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6. Pesticides in environment and health

6.1 Air pollution in the environment

The potential degradation and accumulation of hazardous substances in the atmosphere of newly formed compounds within the environment are still quite unknown because of an enormous variety of possibilities generated by abnormal climatic conditions and anthropic actions around the globe [14]. When major, hard to predict, recurrent crucial environmental damages occur, they may irreversibly affect nature. Changes in its delicate balance that generally demand decades or centuries to recover, if they do at all. For instance, if the predator–prey relationship is severely disturbed due to the persistent exposure to airborne pesticides, it raises deep ecological changes in the local biota.

In humans, mammals, and reptiles we should pay special attention to the action of pesticides in two hormonal structures: gonadal and thyroid, because during the development, these glands (organs) are especially sensitive and, therefore, affected by exposure of low concentrations of sex steroids and thyroid hormones. It is recognized that there is a difference in the endocrine response of adults as compared to the embryonic/fetal/neonatal responses. Changes induced by exposure to these hormones during development are often irreversible, in contrast to reversible changes induced by exposure to transient hormones in adults [41]. Hayes and his coworkers [42, 43, 44], have studied isolated atrazine and a mixture of nine pesticides, on the impact in the environment, as an endocrine interfering factor. Examined larvae growth and development, sexual differentiation, and immune function in leopard frog found hormonal changes in sexual differentiation, body development and damage to the thymus resulting in immunosuppression. They concluded that the evaluation of each pesticide alone is inadequate to estimate the adverse impact on amphibian development or to link pesticides to the decline in the number of amphibians, as blends of pesticides provoked more effects than the isolated components.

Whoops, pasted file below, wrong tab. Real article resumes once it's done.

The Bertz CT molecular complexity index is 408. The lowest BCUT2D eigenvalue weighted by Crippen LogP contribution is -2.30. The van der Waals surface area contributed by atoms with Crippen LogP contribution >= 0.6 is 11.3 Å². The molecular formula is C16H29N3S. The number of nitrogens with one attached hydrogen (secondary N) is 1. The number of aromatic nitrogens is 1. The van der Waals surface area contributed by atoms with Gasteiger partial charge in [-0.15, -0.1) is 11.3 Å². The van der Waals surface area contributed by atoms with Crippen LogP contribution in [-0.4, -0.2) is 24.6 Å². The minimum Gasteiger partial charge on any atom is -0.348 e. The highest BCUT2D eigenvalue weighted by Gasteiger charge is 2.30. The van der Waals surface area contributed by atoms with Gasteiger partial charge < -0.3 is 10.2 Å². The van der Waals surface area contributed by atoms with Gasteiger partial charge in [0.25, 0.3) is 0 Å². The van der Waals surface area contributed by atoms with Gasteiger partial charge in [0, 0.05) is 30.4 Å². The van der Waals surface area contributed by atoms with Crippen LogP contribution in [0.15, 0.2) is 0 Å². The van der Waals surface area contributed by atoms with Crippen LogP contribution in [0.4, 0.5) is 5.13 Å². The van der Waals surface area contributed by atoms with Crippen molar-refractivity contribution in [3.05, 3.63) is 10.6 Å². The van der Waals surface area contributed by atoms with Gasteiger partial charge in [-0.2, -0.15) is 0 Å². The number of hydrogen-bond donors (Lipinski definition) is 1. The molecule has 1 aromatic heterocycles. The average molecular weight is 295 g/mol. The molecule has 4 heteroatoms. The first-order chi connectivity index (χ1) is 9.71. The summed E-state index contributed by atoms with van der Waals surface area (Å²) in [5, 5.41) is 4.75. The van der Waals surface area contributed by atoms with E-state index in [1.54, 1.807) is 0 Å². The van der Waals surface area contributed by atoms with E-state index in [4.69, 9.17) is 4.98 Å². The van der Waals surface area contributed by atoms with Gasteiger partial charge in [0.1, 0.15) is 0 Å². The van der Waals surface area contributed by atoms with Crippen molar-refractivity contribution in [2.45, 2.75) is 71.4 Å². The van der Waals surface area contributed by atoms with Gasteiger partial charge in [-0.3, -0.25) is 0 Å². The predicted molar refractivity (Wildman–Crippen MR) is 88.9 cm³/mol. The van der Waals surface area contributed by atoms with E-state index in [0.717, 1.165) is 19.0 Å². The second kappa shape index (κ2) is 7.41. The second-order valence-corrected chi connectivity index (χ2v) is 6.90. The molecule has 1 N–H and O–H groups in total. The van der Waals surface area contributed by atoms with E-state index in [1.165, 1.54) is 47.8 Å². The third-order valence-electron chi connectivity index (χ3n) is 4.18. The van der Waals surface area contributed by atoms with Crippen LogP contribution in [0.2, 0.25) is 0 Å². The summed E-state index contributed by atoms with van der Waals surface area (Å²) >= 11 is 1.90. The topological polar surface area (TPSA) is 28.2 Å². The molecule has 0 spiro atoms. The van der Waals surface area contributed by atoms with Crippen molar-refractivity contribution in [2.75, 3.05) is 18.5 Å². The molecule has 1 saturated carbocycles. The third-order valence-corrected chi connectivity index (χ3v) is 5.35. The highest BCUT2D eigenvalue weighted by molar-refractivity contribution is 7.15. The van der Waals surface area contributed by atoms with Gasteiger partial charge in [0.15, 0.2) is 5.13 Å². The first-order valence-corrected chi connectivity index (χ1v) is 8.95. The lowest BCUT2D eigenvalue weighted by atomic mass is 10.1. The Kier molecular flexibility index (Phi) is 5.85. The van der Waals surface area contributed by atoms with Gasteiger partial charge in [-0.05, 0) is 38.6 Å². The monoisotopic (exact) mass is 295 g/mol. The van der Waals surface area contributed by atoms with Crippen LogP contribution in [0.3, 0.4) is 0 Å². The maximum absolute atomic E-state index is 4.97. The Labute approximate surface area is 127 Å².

In humans, apart from the bare skin exposure (explained further on), the lungs mainly of those occupationally exposed, usually remain the major cause of infirmities and the number of deaths among agricultural workers. Also, cancer and some effects in the endocrine system cannot be ignored [45, 46, 47].

6.2 Pesticides in the lungs

Inhalation of various volatile forms of aerosols, vapors, dust, or mist can be the source of respiratory diseases in agricultural workers, particularly for those without proper personal protective equipment or when they work in confined spaces. The main outcomes observed were bronchial asthma (BA), chronic obstructive pulmonary disease (e.g. emphysema) and lung cancer [48]. As explained below, the etiopathogenesis varies, some of them affecting the lung clearance by the mucocilliary tracheobronchial cells system, others affecting the bronchiolar smooth muscles physiology, or else destroying alveolar walls, burdening pneumocytes. Some pesticide molecules may deeply affect the oxygen supply and, therefore, will interfere with the exchange of carbon dioxide, the body’s metabolic by-product. This, ultimately and decisively, will interfere in the metabolic turnover, and not rarely, leading to death.

In an average-sized person at rest, the O2:CO2 ratio is 1.25 (250 ml:200 ml/min) whereas when incrementing metabolic activity (e.g. exercise), the oxygen demand as well as concurrently its by-product CO2 increases in order to preserve the body homeostasis. The bronchial ducts and alveolar sacs serve to conduct fresh air into the lungs (inhalation) where active gas exchange occurs between the environment and blood pressure gradients determine the gas exchange from the opposite direction, breathing out the body by-products. In the latter situation, the pulmonary ventilation rate may increase 20% with higher exposure to airborne pesticide.

Droplets larger than 10 μm are deposited in the upper respiratory tract (nose and mouth). The toxic effects of pesticides start as the air breathed in enters through the nose and contacts the sinus cavities where it irritates the fragile membranes and in response may lead to an inflammatory reaction with glands secreting significant mucous production which may ultimately become infected. When coarse particles (>5 μm) reach the upper respiratory tract, they are usually trapped into the conducting airways whereas fine (<0.2–5 μm) particles (such as pesticide drops) are deposited by impact and sedimentation (Figure 5). Other molecules may be adsorbed so that material dissolved in solvents or water vapor (hygroscopic) may get into contact with the airways ducts or alveolar septum with a 80–120-ml monolayer of blood.

Figure 5.

Effect of aerodynamic diameter on deposition efficiency of inhaled droplets in human respiratory system and their reversal arbitrarily toxicity for the lungs adapted from Giles et al. [49].

That is, when these compounds provoke repeated cycle oxidation/reduction reactions generating toxic amounts of reactive oxygen species it can lead to diffuse pulmonary alveolitis culminating in a rampant acute or chronic fibrosis and, possibly, death [50].